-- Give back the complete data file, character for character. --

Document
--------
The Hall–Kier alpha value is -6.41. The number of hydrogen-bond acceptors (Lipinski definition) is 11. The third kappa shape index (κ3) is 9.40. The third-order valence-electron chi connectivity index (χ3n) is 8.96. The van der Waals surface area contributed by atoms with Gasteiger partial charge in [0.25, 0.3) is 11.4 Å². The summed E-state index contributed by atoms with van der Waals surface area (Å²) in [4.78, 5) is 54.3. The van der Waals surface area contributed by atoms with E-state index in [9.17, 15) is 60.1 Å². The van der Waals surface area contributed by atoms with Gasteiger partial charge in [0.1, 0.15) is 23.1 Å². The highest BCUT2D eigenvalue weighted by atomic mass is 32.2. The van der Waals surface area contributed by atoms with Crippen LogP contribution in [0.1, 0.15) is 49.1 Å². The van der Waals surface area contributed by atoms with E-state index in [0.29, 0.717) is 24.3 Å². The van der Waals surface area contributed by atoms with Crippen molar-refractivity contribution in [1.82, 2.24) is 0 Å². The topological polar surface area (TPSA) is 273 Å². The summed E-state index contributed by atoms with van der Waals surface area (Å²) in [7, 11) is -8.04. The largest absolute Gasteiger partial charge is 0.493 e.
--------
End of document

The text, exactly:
The Hall–Kier alpha value is -6.41. The number of hydrogen-bond acceptors (Lipinski definition) is 11. The third kappa shape index (κ3) is 9.40. The third-order valence-electron chi connectivity index (χ3n) is 8.96. The van der Waals surface area contributed by atoms with Gasteiger partial charge in [0.25, 0.3) is 11.4 Å². The summed E-state index contributed by atoms with van der Waals surface area (Å²) in [4.78, 5) is 54.3. The van der Waals surface area contributed by atoms with E-state index in [9.17, 15) is 60.1 Å². The van der Waals surface area contributed by atoms with Gasteiger partial charge in [0.1, 0.15) is 23.1 Å². The highest BCUT2D eigenvalue weighted by atomic mass is 32.2. The van der Waals surface area contributed by atoms with Crippen LogP contribution in [0.1, 0.15) is 49.1 Å². The van der Waals surface area contributed by atoms with E-state index in [0.29, 0.717) is 24.3 Å². The van der Waals surface area contributed by atoms with Crippen molar-refractivity contribution in [1.82, 2.24) is 0 Å². The topological polar surface area (TPSA) is 273 Å². The summed E-state index contributed by atoms with van der Waals surface area (Å²) in [7, 11) is -8.04. The largest absolute Gasteiger partial charge is 0.493 e.